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Queen's DA Race Explained

The two candidates are Melinda Katz and Tiffany Cabán

The two candidates are Melinda Katz and Tiffany Cabán


On Election Night, Tiffany Cabán appeared to have an insurmountable lead of about 1,100 votes over her closest rival, Borough President Melinda Katz, in the Queens District Attorney race. Now, Katz leads by a mere sixteen votes after absentee ballots were counted, along with some of the affidavit ballots.


Affidavit ballots are used when a voter is not included on the voter rolls at a polling location. The Board of Elections is meant to determine later whether the vote should count or not. Common reasons why a voter may not be on the rolls include that they recently changed addresses, registered to vote recently, or in the case of primaries, registered or changed their party affiliation close to the deadline.


Last week, the New York City Board of Elections counted the absentee ballots and some of the affidavit ballots. They disqualified over 2,000 of the roughly 2,800 ballots cast. In total, 85,447 voters turned out for the Queens DA primary, meaning that only about 11% of the almost 800,000 registered Democrats in the borough came out to vote for their next District Attorney.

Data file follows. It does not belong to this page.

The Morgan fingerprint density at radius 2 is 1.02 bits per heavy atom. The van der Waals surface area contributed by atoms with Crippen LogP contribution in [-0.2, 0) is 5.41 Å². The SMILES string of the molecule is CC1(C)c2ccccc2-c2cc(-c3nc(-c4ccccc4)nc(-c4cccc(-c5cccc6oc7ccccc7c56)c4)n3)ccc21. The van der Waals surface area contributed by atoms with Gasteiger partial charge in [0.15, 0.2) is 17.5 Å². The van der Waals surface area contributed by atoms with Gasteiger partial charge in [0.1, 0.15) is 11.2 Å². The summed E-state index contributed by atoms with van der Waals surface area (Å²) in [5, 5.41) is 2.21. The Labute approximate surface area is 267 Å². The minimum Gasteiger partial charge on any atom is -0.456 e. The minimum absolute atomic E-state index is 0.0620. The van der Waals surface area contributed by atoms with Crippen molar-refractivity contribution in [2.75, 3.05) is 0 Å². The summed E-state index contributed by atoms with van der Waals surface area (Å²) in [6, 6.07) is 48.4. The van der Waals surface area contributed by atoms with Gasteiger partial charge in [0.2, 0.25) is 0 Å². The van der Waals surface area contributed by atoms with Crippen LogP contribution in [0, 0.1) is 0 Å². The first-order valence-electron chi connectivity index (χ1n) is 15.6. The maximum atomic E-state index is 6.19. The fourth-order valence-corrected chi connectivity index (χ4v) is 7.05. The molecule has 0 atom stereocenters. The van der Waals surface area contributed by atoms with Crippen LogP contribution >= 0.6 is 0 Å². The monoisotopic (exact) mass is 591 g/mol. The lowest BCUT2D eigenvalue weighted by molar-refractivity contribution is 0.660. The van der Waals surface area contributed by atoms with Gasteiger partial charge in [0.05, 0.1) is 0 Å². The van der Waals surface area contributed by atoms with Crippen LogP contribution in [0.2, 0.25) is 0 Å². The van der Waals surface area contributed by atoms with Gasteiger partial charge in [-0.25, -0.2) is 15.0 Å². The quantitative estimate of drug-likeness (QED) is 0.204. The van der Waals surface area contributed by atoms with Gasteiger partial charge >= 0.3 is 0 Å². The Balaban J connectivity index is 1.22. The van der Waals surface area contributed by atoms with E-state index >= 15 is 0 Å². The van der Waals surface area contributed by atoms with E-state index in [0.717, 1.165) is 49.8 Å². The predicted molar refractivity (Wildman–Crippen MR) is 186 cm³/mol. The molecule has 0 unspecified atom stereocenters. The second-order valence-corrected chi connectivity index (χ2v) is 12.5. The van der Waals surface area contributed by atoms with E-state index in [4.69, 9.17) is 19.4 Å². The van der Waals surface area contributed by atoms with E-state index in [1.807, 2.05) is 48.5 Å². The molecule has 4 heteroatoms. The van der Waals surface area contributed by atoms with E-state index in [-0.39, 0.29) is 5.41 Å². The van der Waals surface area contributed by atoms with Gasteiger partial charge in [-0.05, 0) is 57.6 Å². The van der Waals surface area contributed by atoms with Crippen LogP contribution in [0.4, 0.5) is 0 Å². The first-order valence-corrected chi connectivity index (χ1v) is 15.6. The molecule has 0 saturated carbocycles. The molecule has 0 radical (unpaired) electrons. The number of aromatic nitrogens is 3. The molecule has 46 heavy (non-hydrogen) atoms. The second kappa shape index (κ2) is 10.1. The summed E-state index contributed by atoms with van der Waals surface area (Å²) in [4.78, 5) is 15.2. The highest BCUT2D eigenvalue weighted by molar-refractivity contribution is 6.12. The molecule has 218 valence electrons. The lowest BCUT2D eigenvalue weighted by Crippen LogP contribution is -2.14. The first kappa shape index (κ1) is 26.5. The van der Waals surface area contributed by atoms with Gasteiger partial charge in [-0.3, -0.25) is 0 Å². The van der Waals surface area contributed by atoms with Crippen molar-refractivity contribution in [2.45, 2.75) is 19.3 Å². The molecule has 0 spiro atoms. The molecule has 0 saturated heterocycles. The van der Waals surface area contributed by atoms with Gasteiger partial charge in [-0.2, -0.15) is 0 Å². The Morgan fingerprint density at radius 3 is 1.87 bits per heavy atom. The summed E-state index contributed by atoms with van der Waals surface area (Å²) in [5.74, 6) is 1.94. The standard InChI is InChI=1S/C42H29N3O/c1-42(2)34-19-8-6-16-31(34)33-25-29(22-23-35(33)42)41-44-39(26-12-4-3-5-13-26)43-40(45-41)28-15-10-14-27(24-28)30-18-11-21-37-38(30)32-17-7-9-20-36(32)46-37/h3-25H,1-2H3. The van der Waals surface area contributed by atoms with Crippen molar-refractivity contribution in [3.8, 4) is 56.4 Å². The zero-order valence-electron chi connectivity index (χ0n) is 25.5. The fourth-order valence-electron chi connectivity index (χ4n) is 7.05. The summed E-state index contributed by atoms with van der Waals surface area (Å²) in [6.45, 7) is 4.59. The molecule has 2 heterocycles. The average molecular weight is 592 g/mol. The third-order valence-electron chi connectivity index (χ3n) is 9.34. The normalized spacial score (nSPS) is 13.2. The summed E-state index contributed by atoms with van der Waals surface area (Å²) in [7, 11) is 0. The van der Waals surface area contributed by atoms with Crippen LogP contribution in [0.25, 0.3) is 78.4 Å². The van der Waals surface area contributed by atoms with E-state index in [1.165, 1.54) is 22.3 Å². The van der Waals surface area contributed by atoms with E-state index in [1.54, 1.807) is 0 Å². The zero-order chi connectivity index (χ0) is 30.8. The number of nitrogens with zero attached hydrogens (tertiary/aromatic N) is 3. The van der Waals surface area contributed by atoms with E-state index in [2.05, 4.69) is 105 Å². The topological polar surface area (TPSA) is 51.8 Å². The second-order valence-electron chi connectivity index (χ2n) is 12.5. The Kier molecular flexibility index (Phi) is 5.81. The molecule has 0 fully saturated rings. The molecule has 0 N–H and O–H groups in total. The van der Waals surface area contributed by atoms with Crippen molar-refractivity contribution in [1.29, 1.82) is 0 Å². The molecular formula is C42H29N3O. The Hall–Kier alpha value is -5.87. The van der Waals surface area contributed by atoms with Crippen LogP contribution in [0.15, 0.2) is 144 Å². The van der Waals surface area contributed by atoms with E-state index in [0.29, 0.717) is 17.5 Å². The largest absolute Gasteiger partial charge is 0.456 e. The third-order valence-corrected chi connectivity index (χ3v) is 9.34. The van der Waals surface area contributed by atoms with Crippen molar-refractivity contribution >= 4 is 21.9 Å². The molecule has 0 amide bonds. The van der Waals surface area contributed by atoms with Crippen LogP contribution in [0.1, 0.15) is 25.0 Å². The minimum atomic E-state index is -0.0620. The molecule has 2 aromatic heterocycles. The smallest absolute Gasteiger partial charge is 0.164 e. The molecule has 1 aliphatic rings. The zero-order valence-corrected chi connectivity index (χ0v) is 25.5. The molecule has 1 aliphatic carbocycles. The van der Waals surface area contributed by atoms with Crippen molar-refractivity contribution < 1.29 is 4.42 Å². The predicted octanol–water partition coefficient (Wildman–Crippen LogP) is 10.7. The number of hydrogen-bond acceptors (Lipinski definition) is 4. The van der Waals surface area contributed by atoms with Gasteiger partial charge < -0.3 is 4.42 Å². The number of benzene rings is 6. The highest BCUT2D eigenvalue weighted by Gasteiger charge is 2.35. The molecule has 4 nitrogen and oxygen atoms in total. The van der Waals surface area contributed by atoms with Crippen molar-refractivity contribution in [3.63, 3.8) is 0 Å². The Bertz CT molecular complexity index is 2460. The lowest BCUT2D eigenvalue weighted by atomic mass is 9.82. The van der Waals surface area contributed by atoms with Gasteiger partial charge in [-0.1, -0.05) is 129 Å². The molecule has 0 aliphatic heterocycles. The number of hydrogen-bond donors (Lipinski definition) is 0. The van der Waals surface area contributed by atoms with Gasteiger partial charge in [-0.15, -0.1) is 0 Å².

On Tuesday, lawyers for both Cabán and Katz will be in Queens Supreme Court to argue why some disqualified affidavit ballots should or should not be included in the final vote total. Affidavit ballots are more likely to be cast by the types of voters who supported Cabán in the primary, namely young voters who move frequently or have changed their party registration to vote in the primary.


Additionally, BOE policy mandates a manual recount if a race is closer than half a percent. This race is currently divided by about two hundredths of a percent. This could yield further changes to the candidates’ vote totals. With only sixteen votes separating the top two candidates, any change could have a dramatic impact on the race.


Finally, affidavit ballots are sealed until they are determined to be qualified, so no one knows for sure who would benefit from these ballots being counted, despite some recent claims to the contrary.


In most elections, absentee and affidavit ballots are such a small fraction of the vote total that it is impossible for them to be determinative of the final outcome. However, in a race such as this one, the system is tested.